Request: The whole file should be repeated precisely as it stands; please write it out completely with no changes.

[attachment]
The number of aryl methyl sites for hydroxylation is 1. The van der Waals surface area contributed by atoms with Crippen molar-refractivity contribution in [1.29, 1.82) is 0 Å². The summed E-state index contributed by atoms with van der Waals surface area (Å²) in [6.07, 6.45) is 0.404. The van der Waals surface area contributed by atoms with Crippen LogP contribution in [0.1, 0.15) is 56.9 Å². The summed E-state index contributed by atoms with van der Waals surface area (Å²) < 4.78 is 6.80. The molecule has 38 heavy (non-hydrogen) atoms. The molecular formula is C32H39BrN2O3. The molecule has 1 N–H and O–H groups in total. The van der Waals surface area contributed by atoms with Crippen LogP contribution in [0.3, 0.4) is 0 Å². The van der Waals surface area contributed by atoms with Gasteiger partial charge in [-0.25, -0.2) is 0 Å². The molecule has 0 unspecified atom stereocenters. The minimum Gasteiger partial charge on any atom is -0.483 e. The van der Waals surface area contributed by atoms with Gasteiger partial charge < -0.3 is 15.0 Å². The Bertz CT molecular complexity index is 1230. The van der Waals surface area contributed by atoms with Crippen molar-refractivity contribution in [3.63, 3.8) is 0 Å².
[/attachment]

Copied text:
The number of aryl methyl sites for hydroxylation is 1. The van der Waals surface area contributed by atoms with Crippen molar-refractivity contribution in [1.29, 1.82) is 0 Å². The summed E-state index contributed by atoms with van der Waals surface area (Å²) in [6.07, 6.45) is 0.404. The van der Waals surface area contributed by atoms with Crippen LogP contribution in [0.1, 0.15) is 56.9 Å². The summed E-state index contributed by atoms with van der Waals surface area (Å²) < 4.78 is 6.80. The molecule has 38 heavy (non-hydrogen) atoms. The molecular formula is C32H39BrN2O3. The molecule has 1 N–H and O–H groups in total. The van der Waals surface area contributed by atoms with Crippen LogP contribution in [0.3, 0.4) is 0 Å². The van der Waals surface area contributed by atoms with Gasteiger partial charge in [-0.25, -0.2) is 0 Å². The molecule has 0 unspecified atom stereocenters. The minimum Gasteiger partial charge on any atom is -0.483 e. The van der Waals surface area contributed by atoms with Gasteiger partial charge < -0.3 is 15.0 Å². The Bertz CT molecular complexity index is 1230. The van der Waals surface area contributed by atoms with Crippen molar-refractivity contribution in [3.63, 3.8) is 0 Å².